Forcing Access to SQL Server

I recently inherited a few SQL instances that I did not have access to. You can use one of the following methods to add a login and give yourself access.

  • Option 1 (Using PSExec/No Server Restart Required)
    • Download PSExec from Microsoft
    • Remote desktop into the server hosting the instance.
    • Use PsExec to launch SQL Server Management Studio
      • PsExec -s -i “C:\Program Files (x86)\Microsoft SQL Server\110\Tools\Binn\ManagementStudio\Ssms.exe” (Update your path based on your setup.)
    • Add a SQL login
    • If you run into errors you may need to disable UAC.
  • Option 2 (Requires SQL Server Restart)
    • Remote desktop into the server hosting the instance.
    • Stop the SQL server service.
    • Open an elevated command prompt. Browse to the SQL Binn folder.
    • Run “sqlservr -m” to start the server in single user mode.
    • Launch another elevated command prompt.Launch sqlcmd (sqlcmd -E)
    • Run commands to add login and add to sysadmin
      • Create login TestUser with password=’Test’
      • Exec sp_addsrvrolemember [TestUser], [sysadmin]
    • Restart the SQL server service.

Recovering the Master Database from Scratch

I ran into a situation where multiple servers lost their data and log drives that housed the user and system databases due to a SAN failure. The servers still had valid SQL installs since the system drive was still available. Instead of re-installing SQL Server and service packs/hotfixes from scratch I used the steps below to create a new master database, restore the backed up system databases, and finally restore the backed up user databases. This method was much quicker and easier than uninstalling/re-installing SQL from scratch.

  • Copy the SQL installation media to the server
  • Open a command prompt and go to the install directory above and run setup /ACTION=REBUILDDATABASE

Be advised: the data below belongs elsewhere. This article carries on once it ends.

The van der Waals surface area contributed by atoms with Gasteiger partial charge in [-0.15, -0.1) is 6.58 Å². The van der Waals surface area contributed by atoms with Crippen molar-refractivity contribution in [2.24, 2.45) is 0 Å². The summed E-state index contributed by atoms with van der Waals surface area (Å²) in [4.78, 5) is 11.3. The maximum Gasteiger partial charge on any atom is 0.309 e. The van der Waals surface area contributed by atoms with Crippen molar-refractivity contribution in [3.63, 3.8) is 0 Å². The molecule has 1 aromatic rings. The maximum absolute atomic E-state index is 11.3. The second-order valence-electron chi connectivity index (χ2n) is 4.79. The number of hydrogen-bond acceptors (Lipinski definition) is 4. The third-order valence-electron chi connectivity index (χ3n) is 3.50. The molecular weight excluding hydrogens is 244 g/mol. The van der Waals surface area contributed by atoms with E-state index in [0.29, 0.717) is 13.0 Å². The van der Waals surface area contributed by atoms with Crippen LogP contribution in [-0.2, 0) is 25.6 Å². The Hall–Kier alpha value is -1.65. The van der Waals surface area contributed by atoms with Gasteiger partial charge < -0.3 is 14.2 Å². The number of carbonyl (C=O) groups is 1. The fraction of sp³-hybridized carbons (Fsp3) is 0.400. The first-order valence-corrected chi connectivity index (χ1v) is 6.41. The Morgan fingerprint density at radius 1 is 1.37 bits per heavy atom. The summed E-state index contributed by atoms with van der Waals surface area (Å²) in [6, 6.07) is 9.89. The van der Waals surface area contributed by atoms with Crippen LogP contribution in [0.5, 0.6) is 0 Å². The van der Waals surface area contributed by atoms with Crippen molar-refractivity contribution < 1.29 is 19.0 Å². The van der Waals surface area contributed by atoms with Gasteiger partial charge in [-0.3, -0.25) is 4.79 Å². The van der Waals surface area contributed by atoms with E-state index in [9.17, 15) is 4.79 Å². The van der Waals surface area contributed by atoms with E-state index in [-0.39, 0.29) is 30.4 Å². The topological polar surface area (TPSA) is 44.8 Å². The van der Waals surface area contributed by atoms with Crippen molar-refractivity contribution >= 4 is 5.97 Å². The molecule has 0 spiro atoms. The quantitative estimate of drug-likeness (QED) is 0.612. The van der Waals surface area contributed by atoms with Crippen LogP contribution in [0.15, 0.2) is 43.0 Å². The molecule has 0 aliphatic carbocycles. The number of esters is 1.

• Use your account or an AD group for the SQLSYSADMINACCOUNTS flag. This account/group will have sysadmin rights with the new master database.
    • Use a random complex password for the SAPWD flag. It won’t be needed after master is restored from backup.
  • Start server in single user mode (use –m flag in the SQL server startup parameters in configuration manager) and log in with Management Studio
  • Run script to restore database
    • RESTORE DATABASE master FROM DISK = ‘L:\SQLBackups\Master0.bak’ WITH REPLACE;
  • Remove single user flag and restart SQL
  • Restore model and MSDB
  • Restart SQL agent
  • Restore user databases

Creating a Linked Server from SQL 2K5 64-bit to SQL 2K5 32-bit

I ran into an issue creating a linked server on SQL 2005 64-bit. I was trying to connect to a 2000 32-bit server. The error I received was:

OLE DB provider “SQLNCLI” for linked server “servername” returned message “Unspecified error”.

OLE DB provider “SQLNCLI” for linked server “servername” returned message “The stored procedure required to complete this operation could not be found on the server. Please contact your system administrator.”.
Msg 7311, Level 16, State 2, Line 1

Cannot obtain the schema rowset “DBSCHEMA_TABLES_INFO” for OLE DB provider “SQLNCLI” for linked server “servername”. The provider supports the interface, but returns a failure code when it is used.

To fix this error you need to run the instcat.sql file on the 2000 instance. This file is in SP4. This file adds a missing stored procedure to the 2000 instance.

Implementing Standard SQL Maintenance Jobs on SQL Express

One major piece that is missing from SQL Express is SQL Agent and the ability to schedule routine maintenance like database integrity checks, index/statistics maintenance, and backups. I prefer to run Ola Hallengren’s scripts on all of my production SQL instances due to their performance benefits, ease of portability and configuration, and logging options. These scripts are used around the world and use built in SQL objects to perform standard database maintenance. They are easy to configure and well tested. Luckily the same scripts can be used to maintain SQL Express instances with the use of the Windows Task Scheduler.

Getting Started

Before you get started I recommend creating three directories on your server. One named SQLBackups and one named SQLJobLogs. The first will house your database backups and the latter will contain logs for your maintenance jobs. The third directory I create is called SQLScripts and will contain the jobs/batch files for all of my maintenance tasks.

Now you need to go to and download the latest version of the scripts. Open the script and you will need to modify three parameters. Change the @CreateJobs parameter to ‘N’ since SQL Express doesn’t support SQL Agent jobs anyway. Next update the @BackupDirectory and @OutputFileDirectory to point to the two directories you created earlier. To install simply execute the script. I prefer to create a database named DBAUtility to house the stored procedures and logging table but any database including master can be used.